- Historic Sites
Mark Twain In Paradise
He Never Got Hawaii out of His System
October/november 1981 | Volume 32, Issue 6
In the rural districts of any of the Islands, the traveler hourly comes upon parties of dusky maidens bathing in the streams or in the sea without any clothing on and exhibiting no very imtemperate zeal in the matter of hiding their nakedness. When the missionaries first took up their residence in Honolulu, the native women would pay their families frequent friendly visits, day by day, not even clothed with a blush. It was found a hard matter to convince them that this was rather indelicate. Finally the missionaries provided them with long, loose calico robes, and that ended the difficulty—for the women would troop through the town, stark naked, with their robes folded under their arms, march to the missionary houses, and then proceed to dress! The natives soon manifested a strong proclivity for clothing, but it was shortly apparent that they only wanted it for grandeur. The missionaries imported a quantity of hats, bonnets, and other male and female wearing apparel, instituted a general distribution, and begged the people not to come to church naked, next Sunday, as usual. And they did not; but the national spirit of unselfishness led them to divide up with neighbors who were not at the distribution, and next Sabbath the poor preachers could hardly keep countenance before their vast congregations. In the midst of the reading of a hymn a brown, stately dame would sweep up the aisle with a world of airs, with nothing in the world on but a stovepipe hat and a pair of cheap gloves; another dame would follow, tricked out in a man’s shirt, and nothing else; another one would enter with a flourish, with simply the sleeves of a bright calico dress tied around her waist and the rest of the garment dragging behind like a peacock’s tail off duty; a stately…Kanaka would stalk in with a woman’s bonnet on, wrong side before—only this, and nothing more; after him would stride his fellow, with the legs of a pair of pantaloons tied around his neck, the rest of his person untrammeled; in his rear would come another gentleman simply gotten up in a fiery necktie and a striped vest. The poor creatures were beaming with complacency and wholly unconscious of any absurdity in their appearance. They gazed at each other with happy admiration, and it was plain to see that the young girls were taking note of what each other had on, as naturally as if they had always lived in a land of Bibles and knew what churches were made for; here was the evidence of a dawning civilization. The spectacle which the congregation presented was so extraordinary and withal so moving that the missionaries found it difficult to keep to the text and go on with the services; and by and by when the simple children of the sun began a general swapping of garments in open meeting and produced some irresistibly grotesque effects in the course of redressing, there was nothing for it but to cut the thing short with the benediction and dismiss the fantastic assemblage. ”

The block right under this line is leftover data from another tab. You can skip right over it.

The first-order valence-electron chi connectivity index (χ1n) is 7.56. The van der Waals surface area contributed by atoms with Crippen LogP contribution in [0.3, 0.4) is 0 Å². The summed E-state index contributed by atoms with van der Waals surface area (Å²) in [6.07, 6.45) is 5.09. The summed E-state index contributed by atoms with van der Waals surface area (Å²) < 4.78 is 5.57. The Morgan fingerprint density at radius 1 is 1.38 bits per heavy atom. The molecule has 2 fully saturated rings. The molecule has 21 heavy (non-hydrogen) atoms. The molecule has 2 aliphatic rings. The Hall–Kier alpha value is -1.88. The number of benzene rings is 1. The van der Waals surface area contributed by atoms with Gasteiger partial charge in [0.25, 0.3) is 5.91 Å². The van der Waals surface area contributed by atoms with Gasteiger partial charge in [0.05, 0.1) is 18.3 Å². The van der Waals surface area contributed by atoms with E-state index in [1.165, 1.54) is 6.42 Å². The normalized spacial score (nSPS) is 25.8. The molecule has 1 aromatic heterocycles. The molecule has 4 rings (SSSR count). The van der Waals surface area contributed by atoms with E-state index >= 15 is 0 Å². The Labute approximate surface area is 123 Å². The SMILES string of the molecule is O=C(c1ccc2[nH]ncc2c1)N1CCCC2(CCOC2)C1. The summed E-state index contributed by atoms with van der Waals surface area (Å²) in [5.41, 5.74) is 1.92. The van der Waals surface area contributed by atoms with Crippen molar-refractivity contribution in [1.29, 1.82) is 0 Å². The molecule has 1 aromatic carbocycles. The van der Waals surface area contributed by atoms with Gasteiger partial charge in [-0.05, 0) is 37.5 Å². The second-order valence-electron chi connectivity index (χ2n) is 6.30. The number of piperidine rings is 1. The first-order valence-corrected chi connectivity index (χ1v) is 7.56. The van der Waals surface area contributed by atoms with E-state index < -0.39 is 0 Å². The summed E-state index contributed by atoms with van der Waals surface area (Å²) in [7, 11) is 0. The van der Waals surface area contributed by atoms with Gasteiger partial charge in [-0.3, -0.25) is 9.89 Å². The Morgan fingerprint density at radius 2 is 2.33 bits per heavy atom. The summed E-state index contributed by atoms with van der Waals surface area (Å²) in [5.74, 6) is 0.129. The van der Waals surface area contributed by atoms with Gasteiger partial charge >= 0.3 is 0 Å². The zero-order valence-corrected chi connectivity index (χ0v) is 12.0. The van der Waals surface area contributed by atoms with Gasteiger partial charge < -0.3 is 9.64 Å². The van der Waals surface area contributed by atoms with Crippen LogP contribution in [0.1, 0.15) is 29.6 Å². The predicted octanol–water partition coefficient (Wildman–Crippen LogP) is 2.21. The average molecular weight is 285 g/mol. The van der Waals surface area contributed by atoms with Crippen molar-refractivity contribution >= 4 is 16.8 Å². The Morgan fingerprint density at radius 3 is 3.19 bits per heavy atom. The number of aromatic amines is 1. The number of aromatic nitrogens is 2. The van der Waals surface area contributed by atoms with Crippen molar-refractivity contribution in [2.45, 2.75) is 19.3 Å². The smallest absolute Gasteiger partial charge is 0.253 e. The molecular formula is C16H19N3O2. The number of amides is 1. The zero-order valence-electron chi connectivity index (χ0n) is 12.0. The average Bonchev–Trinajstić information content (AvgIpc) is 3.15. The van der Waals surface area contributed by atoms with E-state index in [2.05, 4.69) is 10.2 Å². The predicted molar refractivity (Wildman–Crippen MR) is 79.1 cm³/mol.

Though Mark Twain never managed to revisit his beloved islands, he came close. He returned to Honolulu Harbor in 1895, but cholera was raging in the city, and none of the passengers aboard his ship was allowed to disembark. “If I might I would go ashore, ” he wrote in his journal, “and never leave.” But he could not arrange it. His “dream of twenty-nine years” was shattered. Nonetheless, he was consulted as a Hawaiian expert for the rest of his life. In 1873, as the United States debated annexation, he wrote:
“We must annex those people. We can afflict them with our wise and beneficent governments. We can introduce the novelty of thieves, all the way up from street-car pickpockets to municipal robbers and Government defaulters, and show them how amusing it is to arrest them and try them and then turn them loose—some for cash and some for ‘political influence.’ We can make them ashamed of their simple and primitive justice.…We can give them juries composed entirely of the most simple and charming leatherheads. We can give them railway corporations who will buy their Legislature like old clothes, and run over their best citizens and complain of the corpses for smearing their unpleasant juices on the track…we can furnish them some Jay Goulds who will do away with their old-time notion that stealing is not respectable.…We can give them lectures! I will go myself.
“We can make that little bunch of sleepy islands the hottest corner on earth, and array it in the moral splendor of our high and holy civilization. Annexation is what the poor islanders need. ‘Shall we to men benighted, the lamp of life deny?’ ”
He expressed his devotion to the islands in a very different way in 1889. At a dinner held in honor of a baseball team about to embark for Hawaii on a world tour, he recalled the place as he’d first seen it.